Custom optical and mechanical design is a sub-discipline of optical engineering that uses optics, such as lenses and prisms, to form an optical instrument within mechanical structures. Correct and stable positioning of the optical elements is required to ensure the optical system performs as intended.

Generally, the design process begins with recognizing a need for a device and moves through the concept and prototyping to final production and assembly phases.

During this process, optics are tested to ensure the design is operational and without flaws that may inhibit performance under certain conditions, such as extreme temperatures, vibration, or shock. This helps designers determine the best materials and design features.

Making the right choices in the design phase involves interdisciplinary teams and their areas of expertise. These may include structural design, mounting, lens-to-mount surfaces, materials, and assembly.

Considerations in Custom Optical and Mechanical Design

Choosing Materials

The materials used for an optical design are crucial to the performance and budget. With the wrong materials, a system won’t meet the desired specifications or may be cost-prohibitive.

Another consideration is weight. If material properties and costs are agreeable, the choice between them may depend on the density due to its impact on the total weight of the final product. Ultimately, the weight of the optical component may affect the mechanical mounting.

Developing Structural Design

An optical system is complex and relies on every component resting in its intended place and orientation. Gravity, temperature changes, and other external forces can distort the surface and affect the system’s function.

Structural designs must be stable enough to weather these effects throughout the operating cycle. The optics must have enough stability to stay in their place in extreme environmental conditions like shock, vibration, or extreme temperature fluctuations. In many cases, small deflections are acceptable through the full operating range, as long as the components remain intact and return to their optimal position.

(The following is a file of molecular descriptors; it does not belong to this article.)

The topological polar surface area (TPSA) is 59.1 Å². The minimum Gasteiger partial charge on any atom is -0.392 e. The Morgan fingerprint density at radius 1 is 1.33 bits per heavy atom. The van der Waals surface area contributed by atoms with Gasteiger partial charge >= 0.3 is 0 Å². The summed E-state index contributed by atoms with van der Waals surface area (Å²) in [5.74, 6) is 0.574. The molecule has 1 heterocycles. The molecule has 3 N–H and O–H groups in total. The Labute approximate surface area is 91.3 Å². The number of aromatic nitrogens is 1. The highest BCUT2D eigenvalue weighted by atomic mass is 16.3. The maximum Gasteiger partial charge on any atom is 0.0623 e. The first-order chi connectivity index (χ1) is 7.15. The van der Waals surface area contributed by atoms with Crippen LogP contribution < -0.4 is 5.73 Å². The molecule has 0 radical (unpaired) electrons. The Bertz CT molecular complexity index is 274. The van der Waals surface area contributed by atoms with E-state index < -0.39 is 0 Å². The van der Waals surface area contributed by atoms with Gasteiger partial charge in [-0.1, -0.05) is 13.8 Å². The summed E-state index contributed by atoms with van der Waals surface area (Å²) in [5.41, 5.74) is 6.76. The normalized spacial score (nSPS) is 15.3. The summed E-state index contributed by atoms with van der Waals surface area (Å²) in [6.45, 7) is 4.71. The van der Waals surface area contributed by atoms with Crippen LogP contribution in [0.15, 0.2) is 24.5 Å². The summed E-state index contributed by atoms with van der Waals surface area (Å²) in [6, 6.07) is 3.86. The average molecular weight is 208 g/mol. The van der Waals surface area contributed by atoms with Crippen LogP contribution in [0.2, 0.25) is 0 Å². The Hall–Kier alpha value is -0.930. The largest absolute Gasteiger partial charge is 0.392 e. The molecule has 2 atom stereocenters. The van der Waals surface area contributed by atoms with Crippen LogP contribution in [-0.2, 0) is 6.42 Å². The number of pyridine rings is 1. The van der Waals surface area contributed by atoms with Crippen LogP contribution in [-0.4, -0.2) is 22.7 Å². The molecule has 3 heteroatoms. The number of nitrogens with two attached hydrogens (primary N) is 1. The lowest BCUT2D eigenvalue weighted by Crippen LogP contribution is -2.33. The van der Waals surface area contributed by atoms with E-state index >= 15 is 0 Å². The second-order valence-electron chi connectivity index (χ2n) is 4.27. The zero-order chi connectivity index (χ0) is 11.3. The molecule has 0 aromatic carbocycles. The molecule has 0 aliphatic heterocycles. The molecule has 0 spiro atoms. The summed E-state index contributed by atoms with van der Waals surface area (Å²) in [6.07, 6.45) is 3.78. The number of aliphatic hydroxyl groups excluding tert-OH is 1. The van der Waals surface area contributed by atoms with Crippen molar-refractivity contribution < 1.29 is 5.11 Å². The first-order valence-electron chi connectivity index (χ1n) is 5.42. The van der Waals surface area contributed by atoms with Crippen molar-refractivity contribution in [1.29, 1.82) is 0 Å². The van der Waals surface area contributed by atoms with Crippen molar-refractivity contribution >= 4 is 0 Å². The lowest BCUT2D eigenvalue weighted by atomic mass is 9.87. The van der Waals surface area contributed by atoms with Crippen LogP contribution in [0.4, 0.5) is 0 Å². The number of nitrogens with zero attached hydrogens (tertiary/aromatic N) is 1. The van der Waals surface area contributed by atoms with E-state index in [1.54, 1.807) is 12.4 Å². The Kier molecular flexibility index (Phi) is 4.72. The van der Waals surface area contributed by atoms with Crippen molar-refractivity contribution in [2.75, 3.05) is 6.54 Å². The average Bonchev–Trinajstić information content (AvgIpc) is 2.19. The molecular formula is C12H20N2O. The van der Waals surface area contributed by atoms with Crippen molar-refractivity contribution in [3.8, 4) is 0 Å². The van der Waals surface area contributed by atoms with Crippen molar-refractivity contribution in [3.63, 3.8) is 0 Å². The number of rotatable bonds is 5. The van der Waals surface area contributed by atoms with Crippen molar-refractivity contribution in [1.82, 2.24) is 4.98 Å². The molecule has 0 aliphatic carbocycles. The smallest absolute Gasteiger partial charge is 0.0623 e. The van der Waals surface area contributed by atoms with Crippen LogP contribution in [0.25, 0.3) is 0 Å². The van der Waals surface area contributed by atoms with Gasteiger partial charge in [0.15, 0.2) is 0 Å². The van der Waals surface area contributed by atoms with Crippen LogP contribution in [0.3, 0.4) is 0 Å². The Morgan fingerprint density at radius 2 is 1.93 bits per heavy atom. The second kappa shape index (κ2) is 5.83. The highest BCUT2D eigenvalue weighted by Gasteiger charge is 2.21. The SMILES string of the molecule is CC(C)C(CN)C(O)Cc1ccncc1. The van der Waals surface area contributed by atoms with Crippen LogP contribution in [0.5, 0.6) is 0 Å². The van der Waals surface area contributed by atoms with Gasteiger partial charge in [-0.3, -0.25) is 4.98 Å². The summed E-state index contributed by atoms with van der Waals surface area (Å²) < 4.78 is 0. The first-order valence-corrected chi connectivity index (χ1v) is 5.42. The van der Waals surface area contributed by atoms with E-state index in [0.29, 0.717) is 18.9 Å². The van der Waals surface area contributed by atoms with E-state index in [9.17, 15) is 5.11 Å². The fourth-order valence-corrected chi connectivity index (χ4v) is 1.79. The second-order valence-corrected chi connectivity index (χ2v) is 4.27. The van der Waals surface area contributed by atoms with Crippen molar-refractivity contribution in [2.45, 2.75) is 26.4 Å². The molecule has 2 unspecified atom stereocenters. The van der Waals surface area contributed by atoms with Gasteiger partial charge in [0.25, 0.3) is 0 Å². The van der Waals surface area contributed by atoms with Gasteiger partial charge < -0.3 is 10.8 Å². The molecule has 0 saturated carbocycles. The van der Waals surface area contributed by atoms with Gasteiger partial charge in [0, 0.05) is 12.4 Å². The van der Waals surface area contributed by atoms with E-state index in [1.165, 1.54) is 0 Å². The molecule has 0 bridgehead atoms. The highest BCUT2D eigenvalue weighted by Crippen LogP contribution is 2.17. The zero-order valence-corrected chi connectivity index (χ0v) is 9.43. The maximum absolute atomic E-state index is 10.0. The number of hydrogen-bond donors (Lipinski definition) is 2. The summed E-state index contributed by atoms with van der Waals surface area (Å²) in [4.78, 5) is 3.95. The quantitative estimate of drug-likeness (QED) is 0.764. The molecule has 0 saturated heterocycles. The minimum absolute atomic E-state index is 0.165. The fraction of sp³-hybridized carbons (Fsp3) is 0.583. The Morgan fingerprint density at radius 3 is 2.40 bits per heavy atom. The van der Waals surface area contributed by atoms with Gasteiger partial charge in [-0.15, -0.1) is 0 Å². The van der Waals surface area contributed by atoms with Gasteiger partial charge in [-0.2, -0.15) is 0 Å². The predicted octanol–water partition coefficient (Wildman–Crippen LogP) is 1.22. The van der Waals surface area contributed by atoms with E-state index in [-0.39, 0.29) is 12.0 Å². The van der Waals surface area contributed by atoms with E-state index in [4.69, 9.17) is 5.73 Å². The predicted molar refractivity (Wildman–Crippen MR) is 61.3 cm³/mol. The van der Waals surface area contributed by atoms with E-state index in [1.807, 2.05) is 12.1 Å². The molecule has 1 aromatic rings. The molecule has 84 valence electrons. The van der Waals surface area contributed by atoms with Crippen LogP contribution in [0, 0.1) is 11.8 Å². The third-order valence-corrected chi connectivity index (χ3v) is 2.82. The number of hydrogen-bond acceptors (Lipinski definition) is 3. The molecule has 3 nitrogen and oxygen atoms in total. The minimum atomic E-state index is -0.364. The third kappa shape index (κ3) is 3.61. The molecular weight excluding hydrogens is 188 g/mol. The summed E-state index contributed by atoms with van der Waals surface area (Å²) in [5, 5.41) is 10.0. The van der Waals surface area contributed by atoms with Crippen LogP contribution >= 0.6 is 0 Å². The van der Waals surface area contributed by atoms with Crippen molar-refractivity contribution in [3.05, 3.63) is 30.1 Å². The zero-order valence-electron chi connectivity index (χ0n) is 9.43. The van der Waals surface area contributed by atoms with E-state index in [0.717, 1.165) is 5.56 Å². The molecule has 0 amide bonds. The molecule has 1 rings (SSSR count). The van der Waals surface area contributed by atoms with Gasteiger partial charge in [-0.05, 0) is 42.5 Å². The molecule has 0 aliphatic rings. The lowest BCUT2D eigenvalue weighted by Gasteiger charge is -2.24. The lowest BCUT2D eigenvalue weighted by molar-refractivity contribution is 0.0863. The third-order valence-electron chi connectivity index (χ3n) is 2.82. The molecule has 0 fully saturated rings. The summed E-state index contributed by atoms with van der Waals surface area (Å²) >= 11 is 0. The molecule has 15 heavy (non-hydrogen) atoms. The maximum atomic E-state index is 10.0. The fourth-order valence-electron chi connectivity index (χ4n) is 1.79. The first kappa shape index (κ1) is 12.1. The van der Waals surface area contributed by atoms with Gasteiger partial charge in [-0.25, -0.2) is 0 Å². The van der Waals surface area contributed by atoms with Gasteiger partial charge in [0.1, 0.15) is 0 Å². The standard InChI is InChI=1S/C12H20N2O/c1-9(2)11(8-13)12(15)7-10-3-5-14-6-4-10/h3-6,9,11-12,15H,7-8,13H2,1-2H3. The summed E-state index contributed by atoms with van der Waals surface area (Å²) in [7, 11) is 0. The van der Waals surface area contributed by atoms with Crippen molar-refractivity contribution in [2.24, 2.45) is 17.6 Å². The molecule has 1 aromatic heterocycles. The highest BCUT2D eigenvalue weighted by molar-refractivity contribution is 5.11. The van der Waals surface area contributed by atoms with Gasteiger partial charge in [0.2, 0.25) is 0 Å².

The structure should be designed for maximum stability and stiffness to reduce deflection from external forces but not so constrained that the optical component becomes damaged or irreversibly displaced from slight fluctuations.

Choosing Lens-to-Mount Surfaces

The lens mount and positioning are vital to the performance of many optical systems. While metal surfaces are ideal for mounting the polished surfaces of lenses, glass-to-glass mounting is not the best choice.

Lenses should be preloaded axially to withstand maximum acceleration loads in extreme temperatures.1 Fluctuation in temperature can impact preloads. If needed, ring-flange axial constraints can provide tighter control of axial force.

All lens-to-mount surfaces should be designed for low axial contact stress. This means that:

  • Conical metal surfaces can touch convex lens surfaces tangentially
  • Convex toroidal surfaces can touch concave lens surfaces
  • Flat metal surfaces can touch flat bevels on lenses

For systems with severe radial accelerations, the lens rim should be constrained within the mount. Spacers can help to fill gaps.

Managing Stray Light

Stray light is any light that is not accounted for or intended in an optical system.2 Even small amounts of stray light can cause undesirable effects like multiple images, reduced contrast, or, in the case of high-powered lasers, glass failure.

Because of this, stray light analysis is vital to testing an optical system. If stray light is a problem, several interventions can eliminate the light or mitigate its effects. Using apertures will block stray rays, as will anodizing mounting components or coating them in black oxide, depending on the material. Blackening lens edges can also mitigate stray light.

Most stray light issues are identifiable in the design phase, but these interventions can mitigate or eliminate stray light that remains in the production process.

Determining Assembly and Alignment

Accurate assembly and alignment are critical to system performance. Each previous step of the process is working toward success in this step.

Before assembly, the design team must clean and dry all components. From that point, they will need to use only specific lubricants that have met quality approval. The team must align optics first, after which they can lock adjustments into place with clamps, epoxy, welding, or soldering.

After completing assembly and alignment, the team may seal optical instruments to protect the optical components from moisture and debris. During future maintenance, they will need to clean components with dry nitrogen or helium.

Custom Optical and Mechanical Design

Each step of the optical and mechanical design process is key to optimal system performance. At Apollo Optical Systems, we understand optical and mechanical design fundamentals and how it impacts the final product’s performance. If you have a custom optical design in mind, we’re here to help with all phases of the development cycle. Contact us today to discuss your idea!




About Dale Buralli

Dr. Dale Buralli has served as the Chief Scientist for Apollo Optical Systems since 2003. In this role, Dr. Buralli is responsible for the design and optical modeling of various optical systems. These systems include virtual or augmented reality, ophthalmic and other imaging or illumination systems. Additionally, he provides support for optical tooling of lens molds and prototypes, including the development of custom software for both production and metrology. Dr. Buralli got his Ph.D. in optics from the University of Rochester in 1991. Now he is an Adjunct Professor of Optics at the University of Rochester’s Institute of Optics.